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Types of Sarees in India


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Types of Sarees in India

Saree is a commonly loved topic among women - from which saree to wear,  what their friend wore on a particular occasion and which saree to buy for the coming festival. Well, when it is about buying a saree, the list changes into a iterating loop! And why not, women look their best in a saree.


Types of Sarees in India

Saree is the traditional dress of India. The ways of draping the saree may differ from one state to state, but the love of saree remains much the same. This is one attire which never goes out of fashion though the fabric may change keeping climatic conditions in mind. For instance, cotton sarees are preferred during summer months.

A sari comprises of a drape which varies from 5 to 9 yards (4.57 metres to 8.23 metres) in length and 2 to 4 feet (60 cms. to 1.20 metres) in breadth. You have to wrap the saree around the waist - one end draping beautifully over your shoulder called the 'pallu' which is always exquisitely designed. 

Traditional Silk Sarees in India

Silk industry in India is an old industry. States such as Karnataka, Andhra Pradesh, Jharkhand, Tamil Nadu, Odisha, Chhattisgarh, Jammu and Kashmir and West Bengal have been major regions where silk industry has thrived in India. There are basically four types of silks produced in India - Mulberry, Muga, Tussore and Eri silk.


Traditional silk sarees that are popular in India and abroad include kanjeevaram saree, banarsi saree, mysore silk saree, pochampally ikat saree, paithani saree, konrad saree, chanderi saree, patola saree, baluchari saree, bomkai saree, tussar saree etc. Tussar and eri silk is produced in large quantities in India. There are many different types of silk sarees produced in India.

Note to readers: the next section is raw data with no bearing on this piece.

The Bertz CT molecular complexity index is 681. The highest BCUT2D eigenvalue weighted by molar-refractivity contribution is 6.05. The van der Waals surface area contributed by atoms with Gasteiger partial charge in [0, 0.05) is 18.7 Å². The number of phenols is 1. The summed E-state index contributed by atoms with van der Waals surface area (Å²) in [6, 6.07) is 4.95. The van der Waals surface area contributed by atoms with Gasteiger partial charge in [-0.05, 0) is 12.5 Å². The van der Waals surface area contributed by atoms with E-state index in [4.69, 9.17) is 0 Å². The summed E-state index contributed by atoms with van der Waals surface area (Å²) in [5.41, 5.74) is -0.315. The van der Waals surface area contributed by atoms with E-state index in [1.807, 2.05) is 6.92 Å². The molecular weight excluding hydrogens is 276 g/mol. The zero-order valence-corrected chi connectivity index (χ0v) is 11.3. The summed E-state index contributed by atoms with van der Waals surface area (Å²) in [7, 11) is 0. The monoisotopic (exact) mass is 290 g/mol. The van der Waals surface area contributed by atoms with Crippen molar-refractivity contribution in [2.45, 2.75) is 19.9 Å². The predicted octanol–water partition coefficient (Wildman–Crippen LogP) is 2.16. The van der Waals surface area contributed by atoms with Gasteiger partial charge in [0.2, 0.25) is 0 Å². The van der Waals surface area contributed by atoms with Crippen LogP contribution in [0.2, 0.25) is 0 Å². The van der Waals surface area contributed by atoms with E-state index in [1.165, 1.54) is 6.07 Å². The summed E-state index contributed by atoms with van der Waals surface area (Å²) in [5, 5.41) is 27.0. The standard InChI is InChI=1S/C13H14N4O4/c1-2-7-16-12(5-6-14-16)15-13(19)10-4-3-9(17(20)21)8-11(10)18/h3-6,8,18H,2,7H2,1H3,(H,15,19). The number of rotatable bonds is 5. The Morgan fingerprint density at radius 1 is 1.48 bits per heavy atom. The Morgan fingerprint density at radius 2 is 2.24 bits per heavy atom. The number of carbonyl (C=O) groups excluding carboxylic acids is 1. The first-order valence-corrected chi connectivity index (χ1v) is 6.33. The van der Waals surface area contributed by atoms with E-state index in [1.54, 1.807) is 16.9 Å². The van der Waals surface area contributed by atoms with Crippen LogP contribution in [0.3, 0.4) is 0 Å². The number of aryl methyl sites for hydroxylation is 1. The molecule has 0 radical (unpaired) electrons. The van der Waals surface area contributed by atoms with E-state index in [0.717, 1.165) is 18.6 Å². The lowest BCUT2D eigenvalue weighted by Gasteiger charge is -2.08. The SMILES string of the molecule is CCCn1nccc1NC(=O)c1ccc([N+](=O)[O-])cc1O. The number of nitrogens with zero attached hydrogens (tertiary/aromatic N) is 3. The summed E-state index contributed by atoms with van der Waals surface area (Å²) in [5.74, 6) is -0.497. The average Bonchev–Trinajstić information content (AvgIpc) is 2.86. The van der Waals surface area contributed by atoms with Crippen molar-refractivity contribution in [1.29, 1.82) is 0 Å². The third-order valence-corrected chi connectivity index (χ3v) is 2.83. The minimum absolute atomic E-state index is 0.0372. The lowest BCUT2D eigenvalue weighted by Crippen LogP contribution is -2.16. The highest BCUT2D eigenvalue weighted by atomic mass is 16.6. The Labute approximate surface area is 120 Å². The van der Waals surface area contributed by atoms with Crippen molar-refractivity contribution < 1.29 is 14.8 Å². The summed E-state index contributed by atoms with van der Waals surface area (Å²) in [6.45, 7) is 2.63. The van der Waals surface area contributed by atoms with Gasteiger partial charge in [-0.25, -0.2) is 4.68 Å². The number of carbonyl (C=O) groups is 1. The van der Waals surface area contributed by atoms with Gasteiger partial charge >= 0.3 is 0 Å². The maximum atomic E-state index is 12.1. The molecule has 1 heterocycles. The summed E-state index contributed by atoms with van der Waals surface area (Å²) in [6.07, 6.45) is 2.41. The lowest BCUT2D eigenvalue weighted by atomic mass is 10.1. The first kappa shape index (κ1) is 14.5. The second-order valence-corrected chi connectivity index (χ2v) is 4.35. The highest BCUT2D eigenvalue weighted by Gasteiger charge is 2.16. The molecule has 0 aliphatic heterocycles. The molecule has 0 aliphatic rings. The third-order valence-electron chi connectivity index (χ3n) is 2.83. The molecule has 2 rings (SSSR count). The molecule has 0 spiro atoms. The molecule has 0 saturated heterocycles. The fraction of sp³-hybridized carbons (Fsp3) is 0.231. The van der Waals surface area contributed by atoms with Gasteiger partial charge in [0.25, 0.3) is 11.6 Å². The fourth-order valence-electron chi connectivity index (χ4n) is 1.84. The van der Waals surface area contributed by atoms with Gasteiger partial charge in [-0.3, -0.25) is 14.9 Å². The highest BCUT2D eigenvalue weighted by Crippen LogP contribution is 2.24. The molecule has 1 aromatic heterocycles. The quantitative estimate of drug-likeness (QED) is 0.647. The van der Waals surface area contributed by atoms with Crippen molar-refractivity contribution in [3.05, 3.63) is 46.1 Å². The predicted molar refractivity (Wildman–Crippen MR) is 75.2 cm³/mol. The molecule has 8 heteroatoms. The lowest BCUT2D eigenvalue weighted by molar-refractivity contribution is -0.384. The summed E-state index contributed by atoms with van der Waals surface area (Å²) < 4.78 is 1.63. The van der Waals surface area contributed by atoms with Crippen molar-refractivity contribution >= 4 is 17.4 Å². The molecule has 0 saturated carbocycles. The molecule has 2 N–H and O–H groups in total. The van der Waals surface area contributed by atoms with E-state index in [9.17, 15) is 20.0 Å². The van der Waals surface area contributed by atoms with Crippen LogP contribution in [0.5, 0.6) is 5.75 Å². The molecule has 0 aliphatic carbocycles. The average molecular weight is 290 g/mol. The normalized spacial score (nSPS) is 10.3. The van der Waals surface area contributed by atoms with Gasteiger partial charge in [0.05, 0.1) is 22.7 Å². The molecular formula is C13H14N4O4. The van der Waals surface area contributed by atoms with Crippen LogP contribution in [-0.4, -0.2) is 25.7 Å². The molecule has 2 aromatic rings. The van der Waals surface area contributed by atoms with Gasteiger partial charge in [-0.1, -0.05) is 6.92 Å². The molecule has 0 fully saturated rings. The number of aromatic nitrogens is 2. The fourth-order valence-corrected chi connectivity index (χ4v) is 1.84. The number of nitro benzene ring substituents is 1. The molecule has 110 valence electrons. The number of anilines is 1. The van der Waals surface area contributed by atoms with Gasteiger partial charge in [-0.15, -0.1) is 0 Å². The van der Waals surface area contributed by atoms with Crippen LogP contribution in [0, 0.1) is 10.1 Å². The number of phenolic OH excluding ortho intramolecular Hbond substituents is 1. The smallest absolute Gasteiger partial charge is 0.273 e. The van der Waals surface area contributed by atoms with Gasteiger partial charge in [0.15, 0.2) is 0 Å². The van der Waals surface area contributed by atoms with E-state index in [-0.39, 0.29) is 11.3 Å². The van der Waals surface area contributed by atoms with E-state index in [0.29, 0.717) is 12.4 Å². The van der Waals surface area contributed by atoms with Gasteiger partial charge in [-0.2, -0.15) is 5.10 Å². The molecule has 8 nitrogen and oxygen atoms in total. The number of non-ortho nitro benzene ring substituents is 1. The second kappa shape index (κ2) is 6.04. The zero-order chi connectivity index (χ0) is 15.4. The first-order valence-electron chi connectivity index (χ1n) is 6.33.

In Mysore, silk is available at comparatively cheaper price. Dhotis worn here during religious ceremonies are also made of silk. Konrad sarees or temple sarees are popular sarees from Tamil Nadu and the wedding motifs of elephants, peacocks etc. on these sarees symbolize fertility and creativity.

Sarees in India
Thanchoi silk saree is known for its weaving. The silk fabric is woven in such a manner that it gives a raised effect (brocade). There is no border in these sarees ans the motifs are usually floral.

Ikkat or patola silk saree of Orissa is famous all over the world. It is created using the 'tie and dye method' which is applied on the yarn much before weaving is done --- a really complex process indeed.


Ikkat patterns are geometrical and it takes 5 weeks just to dye the fibres of these sarees! Kotpad, a place near Koraput in Orissa is famous for natural dyers.


Sarees from India

Bandhini is made using traditional method of 'bandhej' or 'tie and dye' method. Bandhini sarees come from Gujarat and Rajasthan states in India. 

Cloth of natural colour is taken and certain areas are tightly wound using thread. The cloth is then dipped in a dye. Many different designs are created on the cloth which look lovely.

There is a village near Aurangabad which is famous for paithani sarees. Parrots, trees, plants etc. are motifs used on these sarees. The saree gives an embossed look as the pallu is golden and the patterns are made in silk. The saree comes in bright colours of magenta, purple and peacock green.

Saress in IndiaChanderi saree comes from a place named Chanderi in Madhya Pradesh. These sarees are light and worn in summer season. The base of the saree is light coloured and available both in cotton and silk.

Maheshwari sarees also come in both cotton and silk and are mostly green or purple with a zari border.   

Tussar silk sari has a beautiful texture and are considered auspicious. Tussar sarees are of two types - mixed tussar-cotton and plain tussar saree. In Madhya Pradesh, these sarees are produced with combination of thread work and bagh printing.